A new study offers evidence that how much people choose to eat is in part determined by cues taken from their surroundings.
The concept is called "unit bias," the tendency to think of a single unit of food, such as a bottle, can, or plateful, as an appropriate amount, even though such units can vary greatly in size.
The idea is not a new one, and experts have previously pointed to the supersizing of fast food and restaurant portions as one explanation for the rise in obesity.
But researchers found striking evidence to support it when they left a bowl of M&M's in the lobby of an apartment building and varied the size of the scoop people could use to take some. Sometimes the scoop could hold a quarter-cup, and other times only a tablespoon. People consistently took more M&M's when the bigger scoop was provided.A similar experiment was done with a bowl containing either 80 small Tootsie Rolls or 20 big ones. Once again, people consistently removed more, by weight, when the Tootsie Rolls were offered in the larger packages.
It is important to understand that many fast-food restaurants are inclined to use every psychological trick in the book to get you to purchase even more of their food.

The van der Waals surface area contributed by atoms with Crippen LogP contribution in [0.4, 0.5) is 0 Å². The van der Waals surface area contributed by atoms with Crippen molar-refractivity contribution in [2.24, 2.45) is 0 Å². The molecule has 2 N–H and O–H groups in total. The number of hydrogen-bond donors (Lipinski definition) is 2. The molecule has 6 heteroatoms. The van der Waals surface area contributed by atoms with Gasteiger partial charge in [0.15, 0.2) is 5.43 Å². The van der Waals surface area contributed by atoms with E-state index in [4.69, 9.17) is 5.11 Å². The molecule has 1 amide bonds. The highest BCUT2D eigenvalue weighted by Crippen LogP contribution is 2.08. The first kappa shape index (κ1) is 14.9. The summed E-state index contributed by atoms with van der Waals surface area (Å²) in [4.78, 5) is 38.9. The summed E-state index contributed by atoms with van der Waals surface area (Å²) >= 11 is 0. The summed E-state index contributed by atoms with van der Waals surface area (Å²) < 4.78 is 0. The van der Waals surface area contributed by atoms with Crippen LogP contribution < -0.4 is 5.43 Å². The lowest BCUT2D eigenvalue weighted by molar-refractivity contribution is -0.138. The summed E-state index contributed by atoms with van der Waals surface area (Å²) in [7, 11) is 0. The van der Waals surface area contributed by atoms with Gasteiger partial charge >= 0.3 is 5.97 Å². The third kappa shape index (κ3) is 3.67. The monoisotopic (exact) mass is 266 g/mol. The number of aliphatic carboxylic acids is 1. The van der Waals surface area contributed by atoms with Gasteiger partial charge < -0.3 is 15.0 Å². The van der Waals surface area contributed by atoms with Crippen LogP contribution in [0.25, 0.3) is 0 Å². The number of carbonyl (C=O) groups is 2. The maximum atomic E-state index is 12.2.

Nothing necessarily wrong with that as long as you understand what you are up against and can make a free choice that this is the quantity of food that you really what to put into your body.
There is some evidence that fast food is actually addictive.
Fighting obesity really has nothing to do with distinguishing the difference between what's healthy or unhealthy to eat. For example, while some of you may not fully appreciate the serious dangers of fast foods, most of you understand that fast-food restaurants are not your first choice for a healthy meal.
But even though most people know this, the average American has four orders of fries a week, despite the fact that they are among the five worst foods you could possibly eat.
Just about everybody knows what's truly unhealthy. Beating obesity is actually a matter of consistently thinking about, and making, the right choices. This new study hammers this point home.